Sunday, June 05, 2016

Jesus and the Widow

Look at it,
it’s like a battle scene out of a sword and sandal epic,
or maybe this years crop of super-hero versus super-hero movies.
          They’re lined up there, a whole crowd of them coming out of Nain, and a second crowd of them entering in.
One group mourning, wailing at the woe of it all
—mourning the death of this only son.
One group overjoyed, smiling and stunned by this savior they follow
overjoyed by the life of this only son of God.
          There, at that gate, they stand, recognizing one another the way you recognize yourself in the mirror
—hair parted on the opposite side, ring on the wrong finger
—so similar, yet not the same.
          There they stand, facing one another
—like some chemical equation, their mixing changes things
—a reaction that reveals something about God!
It reveals the depths with which our God cares for us.
It reveals the length to which God goes to save us.
It reveals the breadth of Jesus’ prophetic actions.
Let us pray

          The two crowds begin to intermingle, becoming one, and immediately Jesus steps through it all and looks, and sees…
This woman, This widow.
This woman, This mother of an only child.
          And he is moved.
          Moved in the belly.
          Moved with that compassion that rises up in a person.
          Moved with a godly passion that identifies with the other person so much that you can actually call it suffering with them!
          He feels that widow-hood. A woman without her husband in a world where women are so devalued…
A woman who has lost the love of her life on top of it all.
          He feels that only-child-mother-ness. A woman without not only her husband, but also without her son, her only son, a woman with no male.
A woman who has lost her very heart, this son of hers.

          Think of the position she is in
—alone in the world in a unique and troubling way.
Alone with the weight of the world pressing against her.
          My God!
          That’s one of the great things about the incarnation—God with us in human flesh
—God is moved by this…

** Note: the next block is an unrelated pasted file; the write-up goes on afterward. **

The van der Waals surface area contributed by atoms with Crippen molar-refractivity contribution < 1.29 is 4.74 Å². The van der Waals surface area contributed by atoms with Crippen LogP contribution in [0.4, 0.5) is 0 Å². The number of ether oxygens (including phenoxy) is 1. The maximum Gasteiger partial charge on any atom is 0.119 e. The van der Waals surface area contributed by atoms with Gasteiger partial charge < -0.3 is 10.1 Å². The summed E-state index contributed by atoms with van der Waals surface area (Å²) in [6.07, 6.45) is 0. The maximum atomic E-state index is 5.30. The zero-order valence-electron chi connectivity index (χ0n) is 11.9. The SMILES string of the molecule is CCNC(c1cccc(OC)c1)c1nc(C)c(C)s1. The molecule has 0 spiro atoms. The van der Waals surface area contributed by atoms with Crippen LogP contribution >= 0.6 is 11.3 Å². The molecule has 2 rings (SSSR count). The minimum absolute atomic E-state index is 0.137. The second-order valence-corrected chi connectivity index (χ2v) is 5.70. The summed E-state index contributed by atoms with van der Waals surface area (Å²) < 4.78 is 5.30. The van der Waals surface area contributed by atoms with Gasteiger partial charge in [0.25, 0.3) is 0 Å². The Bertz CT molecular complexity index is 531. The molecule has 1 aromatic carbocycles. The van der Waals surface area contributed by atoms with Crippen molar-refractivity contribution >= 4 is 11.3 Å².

the heart of God breaks for her…
God feels for those in need in the gut!
          And Jesus enters into this woman’s life, and orders her to do an impossible thing:
“Don’t cry.”
          What kind of order is that?!?
          I think I’d be offended by it, if I was her…
except that it’s Jesus,
it’s God incarnate,
who can fulfill the words of Isaiah, “I will wipe away the tears from every eye.”
He performs this prophecy right there.
He demonstrates how deeply God cares for us, right there!

          And then, he turns from her to this body,
this only son,
on a coffin cart.
And he touches it!
          Touches the body.
          Jesus, touches the body.
          In a world of purity laws, a world in which the forces of death and the forces of life are so distinctly segregated,
he touches this body.
          He’s defiled himself with this action…
          Imagine that,
God contaminated by Death,
the Creator of Life, allowing Death to pollute him…
That’s how much God loves us!
          And, if that wasn’t enough, Jesus defeats Death itself…
for this man,
this only son,
sat up,
and spoke,
and was returned to his mother.
          The spigot of her sad tears is turned off,
switched the other way,
switched to tears of joy!
God will go through death itself, to save us!

          And the Crowd—together, those who came with Jesus and those who were leaving with the Widow,
together witness all of this, and respond by declaring “Oh, my, this one is a prophet!”

          “This one is a prophet like Elijah!”
          Elijah, who we read about in the first reading.
          Elijah, who was known for the wonders God worked through him.
          Elijah, giving life to a widow’s child.
          But there is a second prophet lurking in their mind as well, the prophet par excellence Moses.
“This one is a prophet like Moses!”
          Moses, the great suffering prophet.
          Moses who intercedes on behalf of his people.
          Moses who stood in the breach, for his people.
          Moses who doesn’t enter the promised land, so that God’s people may do so.

          Yes, Jesus acts for us with prophetic, life giving acts. Jesus also acts for us by prophetically giving his life for us!

          For those who are so down and out that they’ve been turned inside out
          For those defiled by death.
          For all of us who, at one point or another, find ourselves in that line of mourners
          Trust that God, in Christ Jesus, has entered into the mix, crossed the line
—every barrier!
          He has become enfleshed,
become human,
that his heart could break for this woman,
comfort her,
bring her boy back through the very muck of death.
through Jesus,
God crosses into our life,
 is so moved,
is so compassionate,
that every tear will be wiped away
—that resurrection and new life are on offer here.

Yes, when the joy of Jesus is mixed with the many movements of the human heart
—God’s care, salvation, and prophetic will are won for us. A+A